Johnson followed up by asking how engaged the regulators are with state and local insurance regulators with regard to developing the proposed rules. Michael Gibson, Director of the Federal Reserve’s Division of Banking Supervision and Regulation, said the Fed is working closely with a wide range of insurance experts and will “carefully consider” comments raised by the insurance industry as the agencies move forward with the rulemakings.

Sen. Bob Corker (R-Tenn.) voiced his “fascination” with how the proposed rules give sovereign debt a zero risk weighting unless a country goes into default. He pointed to the ongoing fiscal issues of the European Union (EU) and asked for an explanation as to “how we succumbed to a situation like this.” George French, Deputy Policy Director in the FDIC’s Division of Risk Management Supervision, said Corker raised an “important point” and noted how developing a method to assign grades is a challenge due, in part, to the fact that regulators cannot utilize credit ratings as directed under the Dodd-Frank Act. Corker asserted that regulators are “basically encouraging” firms to buy risky sovereigns. French noted that for practical purposes, this activity would largely be confined to the trading accounts of large banks. Gibson added that recent stress tests conducted by the Fed looked at potential losses of securities related to sovereigns, raising the point that other tools exists to ensure against excessive exposure to such debt.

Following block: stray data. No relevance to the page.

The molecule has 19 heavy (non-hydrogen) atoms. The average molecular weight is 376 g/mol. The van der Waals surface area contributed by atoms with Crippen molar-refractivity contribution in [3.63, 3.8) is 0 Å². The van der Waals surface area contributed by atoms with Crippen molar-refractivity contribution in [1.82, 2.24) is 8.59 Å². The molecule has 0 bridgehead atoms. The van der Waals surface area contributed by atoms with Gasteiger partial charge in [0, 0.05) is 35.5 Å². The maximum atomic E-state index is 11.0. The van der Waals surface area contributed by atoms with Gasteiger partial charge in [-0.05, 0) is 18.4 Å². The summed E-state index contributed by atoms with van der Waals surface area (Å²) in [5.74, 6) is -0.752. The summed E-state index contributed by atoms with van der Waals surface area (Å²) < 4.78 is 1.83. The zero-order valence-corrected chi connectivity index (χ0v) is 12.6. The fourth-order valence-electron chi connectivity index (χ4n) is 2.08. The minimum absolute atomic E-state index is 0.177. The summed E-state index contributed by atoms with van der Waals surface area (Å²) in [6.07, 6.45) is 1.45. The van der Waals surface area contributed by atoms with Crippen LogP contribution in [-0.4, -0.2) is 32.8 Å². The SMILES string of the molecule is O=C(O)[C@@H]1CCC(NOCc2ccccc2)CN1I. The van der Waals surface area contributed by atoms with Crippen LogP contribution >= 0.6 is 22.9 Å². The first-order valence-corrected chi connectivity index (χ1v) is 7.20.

Toomey echoed Corker’s concerns about the zero risk weighting of sovereign debt. He also inquired about the cost of compliance of the proposed capital rules for small banks with assets under $1 billion. French stated the FDIC concluded that compliance costs will have a “significant” impact on small banks. He added that comment letters are shedding more light on such costs and that the agency is working to address those concerns.